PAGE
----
Upgrading the Phoenix Drupal User Group
The Phoenix Drupal scene is an interesting beast, and it’s changed a lot over the past 3 or 4 years. When I moved back to town, the Phoenix Drupal User Group was meeting in a Scottsdale coffee shop monthly, only rarely having a set topic, with a handful of attendees, and only a few of them regulars. Lately, we’ve been meeting in downtown Phoenix, with topics published in advance, still with only a handful of attendees, but more than half of them showing up regularly. That’s a positive trend, but I'm still hoping we can grow the size of the group, and I think we’re on the right track.
For the last 2 months, we’ve had a “mixer” after the formal meeting, and that seems to be making a difference. After a 45 minute to an hour presentation and (usually) technical discussion, we head over to some place with appetizer and drink specials to just hang out and talk shop. I think it’s added an element that’s been missing: socialization.
We’re all social creatures, even those of us who work in technology (though, on average, some of us may be less social than the norm), and there’s just something nice about kicking back and relaxing with friends who do the same sort of things that we do every day. That’s the sort of activity that really builds community. For me, it’s the social elements that have always made my DrupalCon and DrupalCamp experiences so great, and I’m really pleased to see our local DUG moving more in that direction.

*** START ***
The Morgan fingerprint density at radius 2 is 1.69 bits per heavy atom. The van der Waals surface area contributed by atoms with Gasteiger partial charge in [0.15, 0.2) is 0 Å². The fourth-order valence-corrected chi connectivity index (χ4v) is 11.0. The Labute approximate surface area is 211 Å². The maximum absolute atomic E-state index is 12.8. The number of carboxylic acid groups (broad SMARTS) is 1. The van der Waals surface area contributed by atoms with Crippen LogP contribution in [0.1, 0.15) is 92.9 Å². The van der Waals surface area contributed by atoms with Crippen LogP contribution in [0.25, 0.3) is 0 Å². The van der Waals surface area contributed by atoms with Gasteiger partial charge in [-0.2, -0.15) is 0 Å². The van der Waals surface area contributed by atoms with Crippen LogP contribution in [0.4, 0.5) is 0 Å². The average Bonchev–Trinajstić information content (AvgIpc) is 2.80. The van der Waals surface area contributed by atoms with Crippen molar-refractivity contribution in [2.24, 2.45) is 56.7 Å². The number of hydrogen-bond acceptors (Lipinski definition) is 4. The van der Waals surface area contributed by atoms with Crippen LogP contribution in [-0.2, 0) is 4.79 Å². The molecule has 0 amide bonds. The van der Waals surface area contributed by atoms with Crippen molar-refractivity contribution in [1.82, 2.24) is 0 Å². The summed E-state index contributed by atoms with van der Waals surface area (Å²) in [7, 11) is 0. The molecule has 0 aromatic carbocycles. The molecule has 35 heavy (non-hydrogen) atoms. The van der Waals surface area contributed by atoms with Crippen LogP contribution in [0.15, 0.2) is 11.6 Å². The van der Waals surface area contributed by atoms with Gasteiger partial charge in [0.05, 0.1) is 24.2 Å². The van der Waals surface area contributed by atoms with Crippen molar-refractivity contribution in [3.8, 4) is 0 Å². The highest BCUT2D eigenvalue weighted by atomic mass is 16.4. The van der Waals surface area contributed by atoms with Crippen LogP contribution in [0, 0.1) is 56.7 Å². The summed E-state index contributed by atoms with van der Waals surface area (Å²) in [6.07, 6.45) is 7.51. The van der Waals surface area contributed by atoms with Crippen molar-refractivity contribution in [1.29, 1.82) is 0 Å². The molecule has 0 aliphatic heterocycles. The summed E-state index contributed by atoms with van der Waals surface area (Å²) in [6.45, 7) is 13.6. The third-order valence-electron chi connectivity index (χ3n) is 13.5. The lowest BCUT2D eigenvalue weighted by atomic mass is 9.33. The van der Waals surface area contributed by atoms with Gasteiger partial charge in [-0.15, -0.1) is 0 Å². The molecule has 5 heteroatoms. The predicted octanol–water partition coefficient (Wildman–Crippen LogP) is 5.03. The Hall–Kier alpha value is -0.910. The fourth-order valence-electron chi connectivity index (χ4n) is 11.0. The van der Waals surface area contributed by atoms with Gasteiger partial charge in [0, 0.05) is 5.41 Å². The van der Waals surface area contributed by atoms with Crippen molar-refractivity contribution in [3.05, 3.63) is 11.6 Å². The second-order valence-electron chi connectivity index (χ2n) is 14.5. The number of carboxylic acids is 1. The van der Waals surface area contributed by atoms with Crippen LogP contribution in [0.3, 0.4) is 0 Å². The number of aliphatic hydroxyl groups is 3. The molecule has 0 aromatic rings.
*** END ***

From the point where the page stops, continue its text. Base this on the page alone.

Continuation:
Going forward, it looks like we’ll be moving our meetup date from the fourth Tuesday to the fourth Thursday of each month, to better accommodate staying out a little late at the mixers (and to stop being at the same time as the azPHP meetup). We’re also planning to move the meeting location back to Tempe, which will hopefully make it easier for some of our members to attend. (There is a lot of Drupal use at ASU.)
So if you haven’t been out in a while, or you haven’t made it to a Phoenix Drupal meetup yet, there’s never been a better time. It turns out that a technical topic and a low-key social mixer are a great combination, and hopefully that will lead to community growth as well.